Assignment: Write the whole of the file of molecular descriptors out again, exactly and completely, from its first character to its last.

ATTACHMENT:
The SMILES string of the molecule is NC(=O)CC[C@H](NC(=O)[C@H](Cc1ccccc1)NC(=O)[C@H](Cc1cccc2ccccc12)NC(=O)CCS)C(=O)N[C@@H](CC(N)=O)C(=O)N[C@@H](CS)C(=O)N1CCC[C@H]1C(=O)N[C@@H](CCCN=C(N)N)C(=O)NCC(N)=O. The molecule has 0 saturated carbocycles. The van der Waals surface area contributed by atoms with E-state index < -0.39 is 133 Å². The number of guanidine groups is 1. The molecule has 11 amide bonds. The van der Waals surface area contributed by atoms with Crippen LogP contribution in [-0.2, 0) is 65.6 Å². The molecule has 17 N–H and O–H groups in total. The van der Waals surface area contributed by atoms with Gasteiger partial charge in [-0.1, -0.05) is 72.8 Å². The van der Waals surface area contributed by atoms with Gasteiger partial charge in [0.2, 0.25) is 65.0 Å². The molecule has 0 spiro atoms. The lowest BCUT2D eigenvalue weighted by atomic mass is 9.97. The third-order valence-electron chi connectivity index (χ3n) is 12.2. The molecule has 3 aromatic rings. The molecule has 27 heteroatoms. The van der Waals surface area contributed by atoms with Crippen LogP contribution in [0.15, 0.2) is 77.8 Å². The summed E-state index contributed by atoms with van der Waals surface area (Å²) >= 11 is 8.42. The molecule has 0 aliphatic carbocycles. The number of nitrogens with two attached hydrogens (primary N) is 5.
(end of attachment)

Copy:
The SMILES string of the molecule is NC(=O)CC[C@H](NC(=O)[C@H](Cc1ccccc1)NC(=O)[C@H](Cc1cccc2ccccc12)NC(=O)CCS)C(=O)N[C@@H](CC(N)=O)C(=O)N[C@@H](CS)C(=O)N1CCC[C@H]1C(=O)N[C@@H](CCCN=C(N)N)C(=O)NCC(N)=O. The molecule has 0 saturated carbocycles. The van der Waals surface area contributed by atoms with E-state index < -0.39 is 133 Å². The number of guanidine groups is 1. The molecule has 11 amide bonds. The van der Waals surface area contributed by atoms with Crippen LogP contribution in [-0.2, 0) is 65.6 Å². The molecule has 17 N–H and O–H groups in total. The van der Waals surface area contributed by atoms with Gasteiger partial charge in [-0.1, -0.05) is 72.8 Å². The van der Waals surface area contributed by atoms with Gasteiger partial charge in [0.2, 0.25) is 65.0 Å². The molecule has 0 spiro atoms. The lowest BCUT2D eigenvalue weighted by atomic mass is 9.97. The third-order valence-electron chi connectivity index (χ3n) is 12.2. The molecule has 3 aromatic rings. The molecule has 27 heteroatoms. The van der Waals surface area contributed by atoms with Crippen LogP contribution in [0.15, 0.2) is 77.8 Å². The summed E-state index contributed by atoms with van der Waals surface area (Å²) >= 11 is 8.42. The molecule has 0 aliphatic carbocycles. The number of nitrogens with two attached hydrogens (primary N) is 5.